“Spike?” he gasped in shock, as he pointed a shaking finger at the apparition.

The other man just tilted his head in confusion. “Sorry, no,” he said, in an English accent.

“Spike?” Xander repeated, and heard his voice go up a notch.

“Again, sorry. You’ve got the wrong guy,” the stranger said.

Xander knew his mouth was hanging open, and his hand was wavering in the air, his finger still pointing at Spike, er, not Spike.

“I’m sorry, you look... What, um, what is your name? I-if you don’t mind my asking, that is,” Xander said.

The other man hesitated, looking Xander over carefully, as if deciding whether to trust the crazy man with his name. Apparently he decided Xander was harmless, and finally said, “William.”

Xander felt his throat close off. Shit, he couldn’t breathe! He grabbed for his throat, trying to gasp in air. Spike, er, William jumped out of the booth, his face a mask of concern.

“Are you all right?” he asked.

“Yeah, I’m just...” Xander panted, as he was finally able to fill his lungs with air. “Can I...?” he gestured towards the booth.

“Of course!” William replied solicitously, as Xander dropped onto the seat. “Can I get you anything? Water?”

“No. Um, yes. Water. Would be good,” Xander babbled. Oh, God, what a moron, he thought, slapping his forehead in disgust as he watched William walk over to the counter.

Spike was dead. This was not Spike. It couldn’t be Spike. He hadn’t actually seen Spike die, but Buffy had left him in the Hellmouth with an amulet full of sunshine. Spike had wielded the weapon that had defeated the uber vamps and closed the Hellmouth - sunshine - and had died in the doing. Or so they had all assumed.

But...there was no way he could have gotten out. Not out of the Hellmouth, once it started to collapse, to close. Nor out of Sunnydale. Hell, they’d been in a bus and had barely made it to the outskirts of town before Sunnydale became a big old crater in the earth. Would probably fill in with water and be a lake one day, and no one would be able to explain where it came from. But he digressed, as usual.

Xander jumped at the hand on his shoulder, looked up into warm blue eyes that made him want to cry for some reason, and then took the proffered glass of water. “Thanks,” he mumbled, after drinking the water down in three large swallows. “Thanks.”

“‘S all right,” William said, as he reseated himself across the table from Xander.

“Sorry,” Xander said, “about being so...freakish.” He turned his head to look out the window...and saw William’s reflection. His breath caught, and he closed his eyes and willed himself to breathe slowly. He opened his eyes; the reflection was still there.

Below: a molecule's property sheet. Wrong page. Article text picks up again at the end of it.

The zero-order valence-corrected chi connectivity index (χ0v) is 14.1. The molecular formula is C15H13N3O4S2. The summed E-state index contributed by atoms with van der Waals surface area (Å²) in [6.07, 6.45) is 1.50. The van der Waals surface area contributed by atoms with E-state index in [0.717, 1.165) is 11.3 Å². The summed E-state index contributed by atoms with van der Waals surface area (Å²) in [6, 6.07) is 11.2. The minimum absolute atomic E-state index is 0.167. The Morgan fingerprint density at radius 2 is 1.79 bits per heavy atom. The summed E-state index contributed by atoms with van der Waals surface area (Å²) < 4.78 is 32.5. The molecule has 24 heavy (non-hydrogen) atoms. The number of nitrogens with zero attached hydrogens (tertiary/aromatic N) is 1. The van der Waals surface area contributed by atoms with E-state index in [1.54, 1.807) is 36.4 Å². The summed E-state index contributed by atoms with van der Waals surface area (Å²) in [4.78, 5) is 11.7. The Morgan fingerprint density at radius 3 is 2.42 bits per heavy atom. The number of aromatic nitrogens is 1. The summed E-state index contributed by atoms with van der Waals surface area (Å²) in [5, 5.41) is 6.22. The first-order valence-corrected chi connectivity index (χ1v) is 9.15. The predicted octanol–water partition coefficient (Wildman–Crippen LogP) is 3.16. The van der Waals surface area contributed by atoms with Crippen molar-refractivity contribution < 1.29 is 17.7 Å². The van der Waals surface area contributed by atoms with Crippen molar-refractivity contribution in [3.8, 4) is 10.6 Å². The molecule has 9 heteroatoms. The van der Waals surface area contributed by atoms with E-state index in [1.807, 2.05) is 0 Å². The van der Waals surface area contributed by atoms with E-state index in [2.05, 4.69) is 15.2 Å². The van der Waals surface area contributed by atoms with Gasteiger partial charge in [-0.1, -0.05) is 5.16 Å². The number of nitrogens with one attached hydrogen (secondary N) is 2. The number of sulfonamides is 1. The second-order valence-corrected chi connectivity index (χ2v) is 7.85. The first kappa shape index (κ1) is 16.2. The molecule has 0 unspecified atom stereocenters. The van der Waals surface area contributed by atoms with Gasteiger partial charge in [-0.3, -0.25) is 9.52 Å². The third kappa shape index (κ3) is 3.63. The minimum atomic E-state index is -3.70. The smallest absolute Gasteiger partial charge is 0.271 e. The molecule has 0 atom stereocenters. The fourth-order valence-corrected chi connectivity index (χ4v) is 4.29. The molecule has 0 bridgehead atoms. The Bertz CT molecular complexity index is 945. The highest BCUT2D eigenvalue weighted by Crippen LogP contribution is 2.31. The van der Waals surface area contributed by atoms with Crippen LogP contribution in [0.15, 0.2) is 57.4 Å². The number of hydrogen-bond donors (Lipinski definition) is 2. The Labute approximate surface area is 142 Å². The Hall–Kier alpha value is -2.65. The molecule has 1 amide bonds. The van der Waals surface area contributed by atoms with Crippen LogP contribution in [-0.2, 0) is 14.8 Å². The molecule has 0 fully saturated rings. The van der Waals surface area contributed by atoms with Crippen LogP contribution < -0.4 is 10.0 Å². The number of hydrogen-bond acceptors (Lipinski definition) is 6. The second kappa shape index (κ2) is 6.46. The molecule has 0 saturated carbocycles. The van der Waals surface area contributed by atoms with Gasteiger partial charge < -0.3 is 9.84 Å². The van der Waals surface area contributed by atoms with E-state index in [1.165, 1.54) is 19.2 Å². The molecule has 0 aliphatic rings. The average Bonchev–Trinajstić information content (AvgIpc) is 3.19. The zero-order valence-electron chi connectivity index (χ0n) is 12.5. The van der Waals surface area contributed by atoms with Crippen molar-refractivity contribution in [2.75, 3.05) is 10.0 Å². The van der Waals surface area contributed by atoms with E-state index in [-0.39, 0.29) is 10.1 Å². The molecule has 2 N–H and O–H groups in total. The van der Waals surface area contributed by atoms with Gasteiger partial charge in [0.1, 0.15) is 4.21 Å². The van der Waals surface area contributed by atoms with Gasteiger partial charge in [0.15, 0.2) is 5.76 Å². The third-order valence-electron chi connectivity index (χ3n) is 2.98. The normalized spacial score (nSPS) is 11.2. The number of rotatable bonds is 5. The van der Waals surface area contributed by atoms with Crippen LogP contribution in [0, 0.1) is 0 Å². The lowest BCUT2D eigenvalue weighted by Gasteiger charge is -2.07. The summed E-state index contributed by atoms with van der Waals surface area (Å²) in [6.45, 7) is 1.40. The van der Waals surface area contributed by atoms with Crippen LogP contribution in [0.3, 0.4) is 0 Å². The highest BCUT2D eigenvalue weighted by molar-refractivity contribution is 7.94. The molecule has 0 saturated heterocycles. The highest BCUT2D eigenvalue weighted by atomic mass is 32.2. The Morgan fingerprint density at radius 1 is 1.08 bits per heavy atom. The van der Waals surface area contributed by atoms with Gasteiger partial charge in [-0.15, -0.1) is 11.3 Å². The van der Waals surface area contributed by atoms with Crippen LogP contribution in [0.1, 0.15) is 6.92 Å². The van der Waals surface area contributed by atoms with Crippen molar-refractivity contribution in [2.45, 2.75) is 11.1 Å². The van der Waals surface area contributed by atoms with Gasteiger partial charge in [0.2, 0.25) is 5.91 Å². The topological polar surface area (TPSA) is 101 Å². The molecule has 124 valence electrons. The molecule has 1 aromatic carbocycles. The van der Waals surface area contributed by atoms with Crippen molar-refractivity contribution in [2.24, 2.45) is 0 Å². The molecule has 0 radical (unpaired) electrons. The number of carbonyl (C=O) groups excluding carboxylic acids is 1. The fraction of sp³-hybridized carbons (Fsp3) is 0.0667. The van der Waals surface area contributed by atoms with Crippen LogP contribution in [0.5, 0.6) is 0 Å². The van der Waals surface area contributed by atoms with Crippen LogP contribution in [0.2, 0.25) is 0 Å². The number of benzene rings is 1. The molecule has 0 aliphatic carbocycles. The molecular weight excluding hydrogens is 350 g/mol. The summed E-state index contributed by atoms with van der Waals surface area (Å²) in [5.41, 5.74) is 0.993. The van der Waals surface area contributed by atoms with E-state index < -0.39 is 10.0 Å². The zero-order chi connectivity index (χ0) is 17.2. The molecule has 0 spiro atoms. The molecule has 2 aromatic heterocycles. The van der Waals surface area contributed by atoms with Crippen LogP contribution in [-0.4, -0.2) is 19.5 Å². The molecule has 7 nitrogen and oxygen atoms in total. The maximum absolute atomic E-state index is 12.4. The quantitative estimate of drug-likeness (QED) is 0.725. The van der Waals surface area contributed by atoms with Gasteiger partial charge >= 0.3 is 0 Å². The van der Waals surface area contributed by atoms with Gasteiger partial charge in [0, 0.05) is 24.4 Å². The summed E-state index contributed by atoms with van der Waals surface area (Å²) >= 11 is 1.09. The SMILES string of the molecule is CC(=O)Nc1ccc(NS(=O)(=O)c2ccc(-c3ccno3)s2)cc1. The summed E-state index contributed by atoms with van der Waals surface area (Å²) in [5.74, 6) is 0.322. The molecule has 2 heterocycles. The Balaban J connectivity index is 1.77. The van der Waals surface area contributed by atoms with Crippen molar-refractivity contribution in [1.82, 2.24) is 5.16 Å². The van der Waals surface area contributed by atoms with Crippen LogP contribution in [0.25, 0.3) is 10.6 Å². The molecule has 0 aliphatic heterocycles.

“What do you see?” William asked, turning his own head to look out the window.

“Nothing,” Xander replied, “I was just...” He made a vague gesture with his hand. “My name is Xander,” he said.

“Here you go, Alex,” Sally said, setting his order down in front of him. Pancakes, eggs, bacon, and a large glass of milk. “Let me know if you want anything else,” she said before turning to William. “Can I heat that up for you?” she asked, indicating his coffee.

“No, thank you,” William said with a smile as he shook his head ‘no’, and Sally walked back over to the counter.

Xander was acutely aware of the blush suffusing his face. He felt as if he’d been caught in a lie, though he hadn’t. “Alexander, actually,” he explained. “I used to go by Xander. Still think of myself that way. But I use Alex now. Or try to. Sounds more mature. And could I sound more pathetic?” he finished his babble. “Willow never finds out about this,” he muttered, as he looked down at his plate.

“Look, I, uh, I don’t have to stay here. I could...” He waved his hand towards the counter.

“That’s all right,” William said with a slight smirk that he hid by taking a sip of cooling coffee. Xander just stared at him. It had to be Spike, but... He looked at the reflection in the window again. When he looked back, William was staring at him in obvious amusement.

“Uh, thanks,” Xander said, and started eating. He was famished, so it didn’t take long to demolish the food on his plate. “So,” he questioned William, as he pushed his plate back, “have you been in LA long?”

“Just came in on the bus,” William said. “Decided to get something to eat and wait for the paper to hit the streets. Need to find a job.”

“You, uh, you like, um, daytime jobs?” Xander asked.

“I’ve had ‘em,” William said, “but for some reason, I prefer working nights.”

“Ahh,” Xander squeaked. “You, um, er, where did you say you came from?”

“I didn’t,” William replied knowingly, as Xander fished for information. “I’m from a little town south of here. Been working odd jobs and heading north. Had an urge to see LA. How long have you been here?” he asked, turning the interrogation around on Xander.

“Oh, um, just five months now,” he answered. “Came in with some friends. They left. I stayed.”

They were silent as Sally came over and removed the plate and empty glass. “Coffee, hon?” she asked. Xander shook his head ‘no’, but William slid his cup over for a refill.

After she left them alone again, William asked, “What happened to your eye?”

Xander swallowed hard. He wasn’t used to people being so matter-of-fact about it. “Lost it in a fight,” he said. “But you should see the other guy.” He grinned, imagining Caleb split in two, right across the middle. He’d asked Buffy to tell that story again and again.

William grinned with him, and Xander found himself studying the other man’s face. He reached out slowly, and placed his fingertips against the back of William’s hand. The flesh was warm. He drew his hand back, and leaned back against the booth.

“Sorry,” he said, staring at the table. “I just...still can’t believe you’re not Spike.”